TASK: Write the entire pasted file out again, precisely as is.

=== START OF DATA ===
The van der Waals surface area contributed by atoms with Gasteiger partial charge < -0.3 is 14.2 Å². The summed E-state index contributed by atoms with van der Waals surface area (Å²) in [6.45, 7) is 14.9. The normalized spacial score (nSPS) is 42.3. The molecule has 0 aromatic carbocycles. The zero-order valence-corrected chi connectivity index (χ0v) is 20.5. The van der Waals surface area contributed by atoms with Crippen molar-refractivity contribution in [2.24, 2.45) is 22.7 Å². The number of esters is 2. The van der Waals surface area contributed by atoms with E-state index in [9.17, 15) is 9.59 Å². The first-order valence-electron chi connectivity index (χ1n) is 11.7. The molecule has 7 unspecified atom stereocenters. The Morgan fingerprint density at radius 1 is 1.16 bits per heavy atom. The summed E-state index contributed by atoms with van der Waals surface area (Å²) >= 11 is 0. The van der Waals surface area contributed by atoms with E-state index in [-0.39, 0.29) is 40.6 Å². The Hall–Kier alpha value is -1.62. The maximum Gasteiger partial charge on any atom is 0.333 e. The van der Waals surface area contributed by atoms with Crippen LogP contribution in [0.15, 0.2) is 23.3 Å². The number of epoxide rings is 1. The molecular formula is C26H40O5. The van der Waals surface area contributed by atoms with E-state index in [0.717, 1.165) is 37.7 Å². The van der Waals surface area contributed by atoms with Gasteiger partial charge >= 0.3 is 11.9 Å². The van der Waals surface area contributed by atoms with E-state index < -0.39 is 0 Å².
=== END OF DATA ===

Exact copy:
The van der Waals surface area contributed by atoms with Gasteiger partial charge < -0.3 is 14.2 Å². The summed E-state index contributed by atoms with van der Waals surface area (Å²) in [6.45, 7) is 14.9. The normalized spacial score (nSPS) is 42.3. The molecule has 0 aromatic carbocycles. The zero-order valence-corrected chi connectivity index (χ0v) is 20.5. The van der Waals surface area contributed by atoms with Crippen molar-refractivity contribution in [2.24, 2.45) is 22.7 Å². The number of esters is 2. The van der Waals surface area contributed by atoms with E-state index in [9.17, 15) is 9.59 Å². The first-order valence-electron chi connectivity index (χ1n) is 11.7. The molecule has 7 unspecified atom stereocenters. The Morgan fingerprint density at radius 1 is 1.16 bits per heavy atom. The summed E-state index contributed by atoms with van der Waals surface area (Å²) >= 11 is 0. The van der Waals surface area contributed by atoms with E-state index in [-0.39, 0.29) is 40.6 Å². The Hall–Kier alpha value is -1.62. The maximum Gasteiger partial charge on any atom is 0.333 e. The van der Waals surface area contributed by atoms with Crippen LogP contribution in [0.15, 0.2) is 23.3 Å². The number of epoxide rings is 1. The molecular formula is C26H40O5. The van der Waals surface area contributed by atoms with E-state index in [0.717, 1.165) is 37.7 Å². The van der Waals surface area contributed by atoms with Gasteiger partial charge >= 0.3 is 11.9 Å². The van der Waals surface area contributed by atoms with E-state index < -0.39 is 0 Å².